God doesn't expect his children to just “get by.” Although gleaning in the field provided “temporary relief”, a more permanent solution was needed. Ruth and Naomi were FULLY cared for and all obstacles removed for Ruth and Boaz to be married. Before the marriage could take place, an offer had to be made to a younger relative to “redeem” the land previously owned by Elimelech. In order for the property to remain in Elimelech's family, a male heir needed to be born to inherit it. The younger relative was unwilling to take on this commitment. But, Boaz saw the opportunity to become Ruth's husband as a sacred privilege — pleased to be chosen by such a virtuous woman. (B-13)  The third chapter of Ruth goes into details of the part Naomi and Ruth played in arranging for this marriage. Throughout the story of Ruth we see the character traits of “self-forgetfulness, purity, and affection” and the practical steps taken to “call down infinite blessings.” (S-16)  The promise is that all things work together for good “to them that love God, to them who are the called according to his purpose.” (B-12 & S-14) Ruth, Naomi, and Boaz all loved God and worked to obediently respond to His commands. Their motives were right — to faithfully care for the living and “the dead.” (S-15) Humanly, it's hard to see the big picture and know how things will work out. But, as we strive to love –– God and our fellow man — and trust Soul (the essence of all being) to provide harmony for all, we will be cared for and taken all the way!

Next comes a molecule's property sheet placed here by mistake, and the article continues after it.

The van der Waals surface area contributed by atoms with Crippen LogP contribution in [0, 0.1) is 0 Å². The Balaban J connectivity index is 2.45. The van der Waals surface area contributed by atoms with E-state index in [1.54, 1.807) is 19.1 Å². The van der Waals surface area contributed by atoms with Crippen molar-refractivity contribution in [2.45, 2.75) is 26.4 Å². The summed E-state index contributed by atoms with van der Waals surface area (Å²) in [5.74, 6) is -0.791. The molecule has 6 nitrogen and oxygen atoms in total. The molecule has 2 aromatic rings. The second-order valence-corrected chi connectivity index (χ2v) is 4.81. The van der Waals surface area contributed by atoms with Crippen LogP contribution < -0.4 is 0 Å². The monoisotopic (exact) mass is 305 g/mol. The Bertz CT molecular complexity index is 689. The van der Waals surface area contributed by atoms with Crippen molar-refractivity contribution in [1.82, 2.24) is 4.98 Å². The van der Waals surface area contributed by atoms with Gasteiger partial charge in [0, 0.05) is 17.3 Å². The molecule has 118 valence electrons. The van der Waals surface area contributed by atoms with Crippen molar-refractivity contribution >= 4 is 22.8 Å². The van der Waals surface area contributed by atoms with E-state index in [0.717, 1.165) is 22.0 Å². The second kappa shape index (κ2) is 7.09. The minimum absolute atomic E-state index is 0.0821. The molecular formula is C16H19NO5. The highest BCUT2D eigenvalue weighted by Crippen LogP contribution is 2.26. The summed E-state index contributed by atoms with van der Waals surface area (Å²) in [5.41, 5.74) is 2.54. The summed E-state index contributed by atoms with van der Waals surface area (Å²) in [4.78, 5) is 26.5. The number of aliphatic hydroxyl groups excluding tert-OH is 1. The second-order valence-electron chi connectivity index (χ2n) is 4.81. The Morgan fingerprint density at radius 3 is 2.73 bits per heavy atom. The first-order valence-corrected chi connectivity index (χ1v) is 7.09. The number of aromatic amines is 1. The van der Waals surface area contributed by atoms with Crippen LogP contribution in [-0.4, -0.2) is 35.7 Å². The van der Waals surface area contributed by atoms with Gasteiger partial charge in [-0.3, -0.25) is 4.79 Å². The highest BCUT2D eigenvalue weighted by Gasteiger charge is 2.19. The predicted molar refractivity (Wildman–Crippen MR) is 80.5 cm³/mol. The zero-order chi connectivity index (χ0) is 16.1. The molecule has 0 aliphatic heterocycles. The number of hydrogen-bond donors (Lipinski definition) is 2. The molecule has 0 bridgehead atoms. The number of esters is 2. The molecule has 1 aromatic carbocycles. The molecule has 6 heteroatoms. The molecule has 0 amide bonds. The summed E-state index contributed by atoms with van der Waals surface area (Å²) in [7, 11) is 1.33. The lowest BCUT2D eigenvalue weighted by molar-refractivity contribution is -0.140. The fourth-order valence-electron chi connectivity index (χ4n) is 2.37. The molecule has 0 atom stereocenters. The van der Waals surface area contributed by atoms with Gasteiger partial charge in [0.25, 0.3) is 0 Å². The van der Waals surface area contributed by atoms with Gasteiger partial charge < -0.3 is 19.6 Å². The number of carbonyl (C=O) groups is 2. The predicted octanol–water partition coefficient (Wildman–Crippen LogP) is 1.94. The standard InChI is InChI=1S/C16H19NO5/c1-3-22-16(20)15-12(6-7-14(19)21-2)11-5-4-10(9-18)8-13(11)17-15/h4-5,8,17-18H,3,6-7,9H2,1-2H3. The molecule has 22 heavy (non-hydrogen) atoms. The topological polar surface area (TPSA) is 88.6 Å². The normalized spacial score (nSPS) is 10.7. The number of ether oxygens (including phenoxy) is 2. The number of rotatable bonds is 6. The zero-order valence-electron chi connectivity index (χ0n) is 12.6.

Section 5: Permanent Companionship and Eternal Redemption
This section tells of God's provision for setting “the solitary in families.” [Ps. 68:6] Whether you are married or not, it's important to value the qualities that promote a happy marriage, recognizing them as those which form the basis of any good relationship. Virtue is synonymous with goodness, integrity, respectability. (See B-14)  Mrs. Eddy mentions specific qualities that are necessary to cultivate happy and permanent relationships. (S-19 & S-20) It isn't necessary to be married to exercise these qualities and cultivate relationships with those with whom you share common values and interests. [This is spelled out thoroughly in the 6 citations from the chapter on Marriage in this lesson. In any relationship,] we can't fake it! We can't act a certain way to impress someone.   Our motives must be pure, genuine and God-derived if deep and lasting relationships are to be developed — and lasting blessings result. In the case of Ruth, Boaz was seen as her “redeemer.” But, that happened only because of the type of woman Ruth was.  The result of the union was a son born, followed by a line of descendants that included King David, and eventually Jesus — who would redeem all of Israel and embrace mankind as the sons (family) of God. (B-15 & B-17)  We are all one harmonious family and must expect to experience together the “freedom of Soul.” (S-20)
Section 6: Recognizing a need for Christ opens the way to receive healing